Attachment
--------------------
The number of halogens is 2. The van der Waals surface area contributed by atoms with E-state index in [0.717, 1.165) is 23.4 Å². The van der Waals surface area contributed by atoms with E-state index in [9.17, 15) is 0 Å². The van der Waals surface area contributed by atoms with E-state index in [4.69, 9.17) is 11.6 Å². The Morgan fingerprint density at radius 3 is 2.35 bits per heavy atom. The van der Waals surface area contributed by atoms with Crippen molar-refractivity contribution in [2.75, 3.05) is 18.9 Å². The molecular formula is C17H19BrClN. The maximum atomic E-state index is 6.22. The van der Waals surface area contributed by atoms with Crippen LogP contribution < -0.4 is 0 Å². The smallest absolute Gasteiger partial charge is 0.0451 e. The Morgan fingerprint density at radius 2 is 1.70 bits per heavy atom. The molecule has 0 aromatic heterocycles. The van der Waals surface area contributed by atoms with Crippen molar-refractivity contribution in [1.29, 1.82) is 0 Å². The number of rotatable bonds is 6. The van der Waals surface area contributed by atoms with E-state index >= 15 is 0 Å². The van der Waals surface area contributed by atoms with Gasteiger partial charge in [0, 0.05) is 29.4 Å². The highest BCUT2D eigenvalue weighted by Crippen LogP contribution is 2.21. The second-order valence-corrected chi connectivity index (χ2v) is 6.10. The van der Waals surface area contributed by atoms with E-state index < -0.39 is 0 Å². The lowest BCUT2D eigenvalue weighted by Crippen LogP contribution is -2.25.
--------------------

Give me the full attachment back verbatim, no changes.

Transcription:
The number of halogens is 2. The van der Waals surface area contributed by atoms with E-state index in [0.717, 1.165) is 23.4 Å². The van der Waals surface area contributed by atoms with E-state index in [9.17, 15) is 0 Å². The van der Waals surface area contributed by atoms with E-state index in [4.69, 9.17) is 11.6 Å². The Morgan fingerprint density at radius 3 is 2.35 bits per heavy atom. The van der Waals surface area contributed by atoms with Crippen molar-refractivity contribution in [2.75, 3.05) is 18.9 Å². The molecular formula is C17H19BrClN. The maximum atomic E-state index is 6.22. The van der Waals surface area contributed by atoms with Crippen LogP contribution < -0.4 is 0 Å². The smallest absolute Gasteiger partial charge is 0.0451 e. The Morgan fingerprint density at radius 2 is 1.70 bits per heavy atom. The molecule has 0 aromatic heterocycles. The van der Waals surface area contributed by atoms with Crippen molar-refractivity contribution in [1.29, 1.82) is 0 Å². The number of rotatable bonds is 6. The van der Waals surface area contributed by atoms with E-state index >= 15 is 0 Å². The van der Waals surface area contributed by atoms with Gasteiger partial charge in [0, 0.05) is 29.4 Å². The highest BCUT2D eigenvalue weighted by Crippen LogP contribution is 2.21. The second-order valence-corrected chi connectivity index (χ2v) is 6.10. The van der Waals surface area contributed by atoms with E-state index < -0.39 is 0 Å². The lowest BCUT2D eigenvalue weighted by Crippen LogP contribution is -2.25.